Definition: The clear, unambiguous, grammatical, dictionary deinition of a word or phrase in an Act.
Case: Berrimen and Whitley v Chappell
Act: Fatal Accidents Act
Advantages: Does not allow judges to create law, respects parliamentry sovereignty.
Disadvantages: Produces absurd/unjust outcomes, does not always give effect to Parliament's intentions, sometimes there is more than one dictionary definition.
Definition: Extension of the literal rule, but avoids the absurd/unjust outomes from the use of the literal rule.
Case: Re Sigsworth
Act: Administration of Estates Act
Advantages: Prevents absurdities from the use of the literal rule.
Disadvantages: Too much power is given to the judges as they have to decide when and how to use this rule.
Definition: Court looks at the gap in the law which Parliament had felt necessary to fill when passing the Act.
Case: Smith v Hughes
Act: Street Offences Act.
Advantages: Avoids absurd outcomes, promotes flexibility, follows Parliaments intentions.
Disadvantages: Too much power is given to the judges, not always easy to identify the mishief.
Definition: Extension of the mischief rule but seen as much more controversial.
Case: Cutler v Eagle Star Insurance.
Act: Road Traffic Act.
Advantages: Gives effect to Parliament's intentions, consistant with European approach.
Disadvantages: Too much power to the judges.
Defintion: Aids found within the Act. The judge may use other parts of the Act to understand the meaning of the word or phrase in question.
Examples: Long/Short title of an Act, index, page numbers, contents, glossary, marginary notes.
Advantages: Long titles may remind the court of what the Act is trying to achieve.
Disadvantages: Prior to 1850, punctuation was not used in Acts of Parlianment, therefore it is difficult to know when punctuation should be used to help.
Definition: Aids found outside the Act that may be referred to by the Judge.
Examples: Dictionaries, thesaurus, previous Acts, Hansard, law reports.
Advantages: Explanatory notes are generally more helpful as the language used is much more accessible than that in Acts of Parliament.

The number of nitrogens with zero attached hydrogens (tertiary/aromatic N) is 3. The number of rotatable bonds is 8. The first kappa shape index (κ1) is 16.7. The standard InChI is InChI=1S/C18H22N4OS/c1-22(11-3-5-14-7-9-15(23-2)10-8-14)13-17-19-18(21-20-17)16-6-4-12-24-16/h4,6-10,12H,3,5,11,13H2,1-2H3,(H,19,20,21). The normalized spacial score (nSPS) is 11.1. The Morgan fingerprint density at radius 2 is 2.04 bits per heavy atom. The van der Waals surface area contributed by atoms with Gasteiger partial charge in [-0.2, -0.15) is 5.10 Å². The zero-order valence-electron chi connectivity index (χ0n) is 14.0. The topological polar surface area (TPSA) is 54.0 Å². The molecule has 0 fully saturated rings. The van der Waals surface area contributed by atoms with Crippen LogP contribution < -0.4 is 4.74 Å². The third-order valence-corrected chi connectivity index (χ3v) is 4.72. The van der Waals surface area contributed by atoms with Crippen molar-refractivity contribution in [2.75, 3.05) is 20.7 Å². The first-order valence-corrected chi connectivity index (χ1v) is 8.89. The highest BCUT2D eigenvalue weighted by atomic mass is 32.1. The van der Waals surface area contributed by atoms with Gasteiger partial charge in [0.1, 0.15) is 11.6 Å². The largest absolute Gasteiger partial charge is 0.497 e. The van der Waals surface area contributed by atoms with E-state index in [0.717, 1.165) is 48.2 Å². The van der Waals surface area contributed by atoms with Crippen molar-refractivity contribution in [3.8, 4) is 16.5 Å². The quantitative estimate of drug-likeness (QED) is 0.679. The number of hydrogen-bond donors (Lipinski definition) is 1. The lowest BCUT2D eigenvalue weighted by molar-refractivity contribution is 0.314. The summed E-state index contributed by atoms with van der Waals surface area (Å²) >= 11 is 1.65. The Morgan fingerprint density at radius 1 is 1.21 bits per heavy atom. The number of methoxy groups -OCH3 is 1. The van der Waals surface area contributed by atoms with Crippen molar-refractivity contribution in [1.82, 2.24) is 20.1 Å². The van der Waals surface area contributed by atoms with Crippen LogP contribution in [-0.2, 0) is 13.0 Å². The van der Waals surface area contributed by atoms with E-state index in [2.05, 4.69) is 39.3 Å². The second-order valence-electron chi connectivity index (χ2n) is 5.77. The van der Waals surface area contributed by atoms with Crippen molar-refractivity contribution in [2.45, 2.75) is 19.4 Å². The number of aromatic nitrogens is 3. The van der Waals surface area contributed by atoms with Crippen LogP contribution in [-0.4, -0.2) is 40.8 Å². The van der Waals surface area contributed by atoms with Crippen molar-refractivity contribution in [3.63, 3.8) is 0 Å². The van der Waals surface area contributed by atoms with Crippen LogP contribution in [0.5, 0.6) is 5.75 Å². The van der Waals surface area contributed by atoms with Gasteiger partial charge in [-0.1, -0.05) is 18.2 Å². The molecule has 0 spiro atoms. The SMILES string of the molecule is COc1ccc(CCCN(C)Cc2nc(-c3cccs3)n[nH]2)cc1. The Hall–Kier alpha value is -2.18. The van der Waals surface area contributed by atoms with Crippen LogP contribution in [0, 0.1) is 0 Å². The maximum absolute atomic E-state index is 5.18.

Disadvantages: Dictionaries are not always useful when using another approach that is more concerned with giving effect to Parliament's intention.
Ejusdem Generis Rule
Defintion: The general words are interpreted to be of the same kind as the particular words.
Example: In the phrase "Dogs, cats and other animals", the particular words are "dogs" and "cats". The general words are "other animals" which would be interpreted to mean other domestic animals.
Advantages: Allows the Act to adapt to changes in society.
Disadvantages: Too much power is given to the judges.
Expressio Unius Est Exclusio Alterius
Definition: The expression of one thing implies the exclusion of another.
Example: In 'Inhabitants of Sedgley (1837)' rates were charged on "land, titles and coal mines". Therefore rates could not be charged on any mine other than coal mines.
Advantages: Makes the outcome of cases more predictable. The judges apply the law as stated by Parliament.
Diadvantages: Rigidity can result to unfair and unjust outomes.
Noscitur A Sociss
Definition: The meaning of a word is to be gathered from the context it is written in.
Example: The 'Refreshment Houses Act 1860' stated that all houses, rooms, shops or buildings kept open for 'entertainment' during certain hours of the night must be licensed. In 'Muir v Keay' the defendant kept his cafe open to the public during the night without a license. The court applied the rule and held 'entertainment' in the context of the Act did not mean only musical and theatrical entertainment, but meant other forms of enjoyment, such as drinking coffee late at night. Therefore the defendant had commited an offence under the Act.
Advantages: There is sope for he Act to be adapted to suit unforseen circumstances.
Disadvantages: Too much power for the judges. Unpredictable outcomes.